Like probability, Dempster-Shafer belief functions (Shafer 1976, 1990) measure appropriate belief strengths on a scale between 0 and 1, with contradictions and tautologies at the respective extremes. But whereas the probability of a disjunction of incompatible claims must equal the sum of the parts, Dempster-Shafer belief functions only require such disjunctions be believed at least as strongly as the sum of the belief strengths of the parts. So these functions are a generalization of probability. By simply tightening up the Dempster-Shafer axiom about how disjunctions are related to their parts we get back a restricted class of Dempster-Shafer functions that just is the class of probability functions. Dempster-Shafer functions are primarily employed as a logic of evidential support for hypotheses. In that realm they are a generalization of the idea of evidential support embodied by probabilistic inductive logic. There is some controversy as to whether such a generalization is useful or desirable, or whether simple probability is too narrow to represent important evidential relationships captured by some Dempster-Shafer functions.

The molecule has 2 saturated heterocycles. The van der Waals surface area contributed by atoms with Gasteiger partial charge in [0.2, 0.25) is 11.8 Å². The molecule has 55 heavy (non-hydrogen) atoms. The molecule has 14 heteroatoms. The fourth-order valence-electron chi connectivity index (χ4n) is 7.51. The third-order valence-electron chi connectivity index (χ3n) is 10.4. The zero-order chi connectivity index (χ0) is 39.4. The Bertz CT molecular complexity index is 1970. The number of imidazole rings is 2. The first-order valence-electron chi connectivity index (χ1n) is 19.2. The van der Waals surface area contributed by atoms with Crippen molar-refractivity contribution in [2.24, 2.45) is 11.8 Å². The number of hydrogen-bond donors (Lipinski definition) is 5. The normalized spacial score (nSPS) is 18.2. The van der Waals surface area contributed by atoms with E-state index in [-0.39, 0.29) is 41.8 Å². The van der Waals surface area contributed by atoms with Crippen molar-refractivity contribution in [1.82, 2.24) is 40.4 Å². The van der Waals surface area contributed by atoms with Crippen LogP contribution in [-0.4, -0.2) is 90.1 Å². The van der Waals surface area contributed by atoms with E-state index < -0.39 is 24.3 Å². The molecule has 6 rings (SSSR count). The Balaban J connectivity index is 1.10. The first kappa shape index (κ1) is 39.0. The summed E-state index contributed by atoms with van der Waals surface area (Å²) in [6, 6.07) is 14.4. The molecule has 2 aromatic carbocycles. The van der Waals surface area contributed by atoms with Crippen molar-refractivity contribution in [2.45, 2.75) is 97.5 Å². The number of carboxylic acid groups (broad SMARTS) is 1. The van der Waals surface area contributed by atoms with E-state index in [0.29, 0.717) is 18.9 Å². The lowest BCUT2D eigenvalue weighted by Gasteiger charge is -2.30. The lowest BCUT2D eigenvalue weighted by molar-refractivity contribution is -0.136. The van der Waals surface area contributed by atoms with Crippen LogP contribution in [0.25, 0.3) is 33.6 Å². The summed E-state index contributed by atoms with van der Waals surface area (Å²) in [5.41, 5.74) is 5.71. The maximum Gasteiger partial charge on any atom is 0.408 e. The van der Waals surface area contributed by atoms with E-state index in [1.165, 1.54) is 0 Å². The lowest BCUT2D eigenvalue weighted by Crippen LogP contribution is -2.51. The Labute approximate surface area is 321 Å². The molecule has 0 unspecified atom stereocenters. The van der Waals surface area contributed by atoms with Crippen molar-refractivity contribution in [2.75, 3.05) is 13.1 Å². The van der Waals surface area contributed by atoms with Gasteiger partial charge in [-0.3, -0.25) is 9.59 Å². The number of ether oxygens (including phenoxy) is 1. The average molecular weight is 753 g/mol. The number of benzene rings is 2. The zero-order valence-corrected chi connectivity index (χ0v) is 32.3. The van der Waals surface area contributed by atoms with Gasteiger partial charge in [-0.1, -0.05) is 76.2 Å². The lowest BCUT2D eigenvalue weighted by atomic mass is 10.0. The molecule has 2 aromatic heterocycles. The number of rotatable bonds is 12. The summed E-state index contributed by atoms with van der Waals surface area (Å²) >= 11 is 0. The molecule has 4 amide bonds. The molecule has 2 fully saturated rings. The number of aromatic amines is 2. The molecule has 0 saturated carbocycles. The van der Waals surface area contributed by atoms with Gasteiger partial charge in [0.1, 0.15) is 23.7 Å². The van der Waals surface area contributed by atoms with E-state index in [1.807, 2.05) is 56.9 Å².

There is a sense in which the other two quantitative measures of uncertainty, possibility functions and ranking functions, are definable in terms of formulas employing the Dempster-Shafer functions. But this is not the best way to understand them. Possibility functions (Zadeh 1965 1978; Dubois & Prade 1980, 1990) are generally read as representing the degree of uncertainty in a claim, where such uncertainty is often attributed to vagueness or fuzziness. These functions are formally like probability functions and Dempster-Shafer functions, but they subscribe to a simpler addition rule: the degree of uncertainty of a disjunction is the greater of the degrees of uncertainty of the parts. Similarly, the degree of uncertainty of a conjunction is the smaller of the uncertainties of the parts.